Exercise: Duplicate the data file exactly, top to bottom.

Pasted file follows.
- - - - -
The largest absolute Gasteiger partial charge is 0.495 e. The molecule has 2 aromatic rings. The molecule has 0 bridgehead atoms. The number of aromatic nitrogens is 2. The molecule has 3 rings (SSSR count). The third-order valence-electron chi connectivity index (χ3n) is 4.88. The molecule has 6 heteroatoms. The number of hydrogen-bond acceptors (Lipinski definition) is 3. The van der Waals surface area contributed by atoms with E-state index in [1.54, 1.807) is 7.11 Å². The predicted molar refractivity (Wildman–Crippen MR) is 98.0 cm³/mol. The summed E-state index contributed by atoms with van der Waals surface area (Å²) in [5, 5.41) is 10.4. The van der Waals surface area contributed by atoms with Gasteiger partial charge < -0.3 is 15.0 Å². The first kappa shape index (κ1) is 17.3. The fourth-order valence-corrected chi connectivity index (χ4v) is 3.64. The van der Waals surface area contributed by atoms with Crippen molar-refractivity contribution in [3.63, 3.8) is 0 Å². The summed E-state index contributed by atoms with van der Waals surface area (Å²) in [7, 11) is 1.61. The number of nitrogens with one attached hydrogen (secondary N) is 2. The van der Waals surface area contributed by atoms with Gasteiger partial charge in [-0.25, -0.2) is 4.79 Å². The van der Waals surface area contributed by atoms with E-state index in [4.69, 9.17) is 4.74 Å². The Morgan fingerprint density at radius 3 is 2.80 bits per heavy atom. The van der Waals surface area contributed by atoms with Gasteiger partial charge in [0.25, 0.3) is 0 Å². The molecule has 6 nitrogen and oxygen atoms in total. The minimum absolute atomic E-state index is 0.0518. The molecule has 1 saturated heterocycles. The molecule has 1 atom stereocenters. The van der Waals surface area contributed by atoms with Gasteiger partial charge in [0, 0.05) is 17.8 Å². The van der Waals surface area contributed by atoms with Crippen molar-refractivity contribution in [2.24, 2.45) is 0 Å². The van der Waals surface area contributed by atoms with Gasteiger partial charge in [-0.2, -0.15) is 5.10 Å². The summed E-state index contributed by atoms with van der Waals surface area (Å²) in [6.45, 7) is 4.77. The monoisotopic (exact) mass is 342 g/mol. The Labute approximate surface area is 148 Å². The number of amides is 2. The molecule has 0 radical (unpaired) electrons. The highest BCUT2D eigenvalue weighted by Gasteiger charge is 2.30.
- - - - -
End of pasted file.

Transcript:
The largest absolute Gasteiger partial charge is 0.495 e. The molecule has 2 aromatic rings. The molecule has 0 bridgehead atoms. The number of aromatic nitrogens is 2. The molecule has 3 rings (SSSR count). The third-order valence-electron chi connectivity index (χ3n) is 4.88. The molecule has 6 heteroatoms. The number of hydrogen-bond acceptors (Lipinski definition) is 3. The van der Waals surface area contributed by atoms with E-state index in [1.54, 1.807) is 7.11 Å². The predicted molar refractivity (Wildman–Crippen MR) is 98.0 cm³/mol. The summed E-state index contributed by atoms with van der Waals surface area (Å²) in [5, 5.41) is 10.4. The van der Waals surface area contributed by atoms with Gasteiger partial charge < -0.3 is 15.0 Å². The first kappa shape index (κ1) is 17.3. The fourth-order valence-corrected chi connectivity index (χ4v) is 3.64. The van der Waals surface area contributed by atoms with Crippen molar-refractivity contribution in [3.63, 3.8) is 0 Å². The summed E-state index contributed by atoms with van der Waals surface area (Å²) in [7, 11) is 1.61. The number of nitrogens with one attached hydrogen (secondary N) is 2. The van der Waals surface area contributed by atoms with Gasteiger partial charge in [-0.25, -0.2) is 4.79 Å². The van der Waals surface area contributed by atoms with E-state index in [4.69, 9.17) is 4.74 Å². The Morgan fingerprint density at radius 3 is 2.80 bits per heavy atom. The van der Waals surface area contributed by atoms with Gasteiger partial charge in [0.25, 0.3) is 0 Å². The molecule has 6 nitrogen and oxygen atoms in total. The minimum absolute atomic E-state index is 0.0518. The molecule has 1 saturated heterocycles. The molecule has 1 atom stereocenters. The van der Waals surface area contributed by atoms with Gasteiger partial charge in [0, 0.05) is 17.8 Å². The van der Waals surface area contributed by atoms with Crippen molar-refractivity contribution in [2.24, 2.45) is 0 Å². The van der Waals surface area contributed by atoms with Gasteiger partial charge in [-0.2, -0.15) is 5.10 Å². The summed E-state index contributed by atoms with van der Waals surface area (Å²) in [6.45, 7) is 4.77. The monoisotopic (exact) mass is 342 g/mol. The Labute approximate surface area is 148 Å². The number of amides is 2. The molecule has 0 radical (unpaired) electrons. The highest BCUT2D eigenvalue weighted by Gasteiger charge is 2.30.